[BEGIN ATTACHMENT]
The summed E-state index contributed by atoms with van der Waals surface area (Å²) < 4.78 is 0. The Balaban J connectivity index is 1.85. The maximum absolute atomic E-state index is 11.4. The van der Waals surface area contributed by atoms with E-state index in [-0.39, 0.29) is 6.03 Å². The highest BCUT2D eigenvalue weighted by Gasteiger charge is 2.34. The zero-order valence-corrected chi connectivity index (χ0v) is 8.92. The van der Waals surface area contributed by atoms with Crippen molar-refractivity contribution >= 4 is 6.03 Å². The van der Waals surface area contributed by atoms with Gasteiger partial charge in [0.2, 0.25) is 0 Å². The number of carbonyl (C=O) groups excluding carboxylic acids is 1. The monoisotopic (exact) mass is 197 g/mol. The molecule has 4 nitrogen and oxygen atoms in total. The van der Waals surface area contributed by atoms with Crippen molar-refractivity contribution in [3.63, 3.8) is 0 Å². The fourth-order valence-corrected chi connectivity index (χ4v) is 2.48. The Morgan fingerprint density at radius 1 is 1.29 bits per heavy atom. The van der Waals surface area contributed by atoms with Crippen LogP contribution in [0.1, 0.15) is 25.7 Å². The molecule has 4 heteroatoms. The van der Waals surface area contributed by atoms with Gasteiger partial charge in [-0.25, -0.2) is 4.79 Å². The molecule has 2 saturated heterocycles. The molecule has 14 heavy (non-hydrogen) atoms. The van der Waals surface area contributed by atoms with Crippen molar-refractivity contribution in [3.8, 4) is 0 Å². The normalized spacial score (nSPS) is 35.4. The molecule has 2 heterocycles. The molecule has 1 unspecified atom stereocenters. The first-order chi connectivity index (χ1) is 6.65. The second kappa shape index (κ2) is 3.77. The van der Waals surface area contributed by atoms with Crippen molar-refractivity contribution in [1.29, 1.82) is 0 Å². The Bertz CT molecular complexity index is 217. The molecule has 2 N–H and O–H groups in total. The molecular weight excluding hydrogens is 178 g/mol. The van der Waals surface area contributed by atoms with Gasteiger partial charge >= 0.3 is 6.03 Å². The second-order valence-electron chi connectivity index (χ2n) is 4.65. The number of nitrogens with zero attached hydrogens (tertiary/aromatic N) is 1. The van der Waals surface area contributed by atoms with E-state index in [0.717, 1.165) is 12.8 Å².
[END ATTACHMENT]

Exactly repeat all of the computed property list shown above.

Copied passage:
The summed E-state index contributed by atoms with van der Waals surface area (Å²) < 4.78 is 0. The Balaban J connectivity index is 1.85. The maximum absolute atomic E-state index is 11.4. The van der Waals surface area contributed by atoms with E-state index in [-0.39, 0.29) is 6.03 Å². The highest BCUT2D eigenvalue weighted by Gasteiger charge is 2.34. The zero-order valence-corrected chi connectivity index (χ0v) is 8.92. The van der Waals surface area contributed by atoms with Crippen molar-refractivity contribution >= 4 is 6.03 Å². The van der Waals surface area contributed by atoms with Gasteiger partial charge in [0.2, 0.25) is 0 Å². The number of carbonyl (C=O) groups excluding carboxylic acids is 1. The monoisotopic (exact) mass is 197 g/mol. The molecule has 4 nitrogen and oxygen atoms in total. The van der Waals surface area contributed by atoms with Crippen molar-refractivity contribution in [3.63, 3.8) is 0 Å². The fourth-order valence-corrected chi connectivity index (χ4v) is 2.48. The Morgan fingerprint density at radius 1 is 1.29 bits per heavy atom. The van der Waals surface area contributed by atoms with Crippen LogP contribution in [0.1, 0.15) is 25.7 Å². The molecule has 4 heteroatoms. The van der Waals surface area contributed by atoms with Gasteiger partial charge in [-0.25, -0.2) is 4.79 Å². The molecule has 2 saturated heterocycles. The molecule has 14 heavy (non-hydrogen) atoms. The van der Waals surface area contributed by atoms with Crippen molar-refractivity contribution in [3.8, 4) is 0 Å². The normalized spacial score (nSPS) is 35.4. The molecule has 2 heterocycles. The molecule has 1 unspecified atom stereocenters. The first-order chi connectivity index (χ1) is 6.65. The second kappa shape index (κ2) is 3.77. The van der Waals surface area contributed by atoms with Crippen molar-refractivity contribution in [1.29, 1.82) is 0 Å². The Bertz CT molecular complexity index is 217. The molecule has 2 N–H and O–H groups in total. The molecular weight excluding hydrogens is 178 g/mol. The van der Waals surface area contributed by atoms with Gasteiger partial charge >= 0.3 is 6.03 Å². The second-order valence-electron chi connectivity index (χ2n) is 4.65. The number of nitrogens with zero attached hydrogens (tertiary/aromatic N) is 1. The van der Waals surface area contributed by atoms with E-state index in [0.717, 1.165) is 12.8 Å².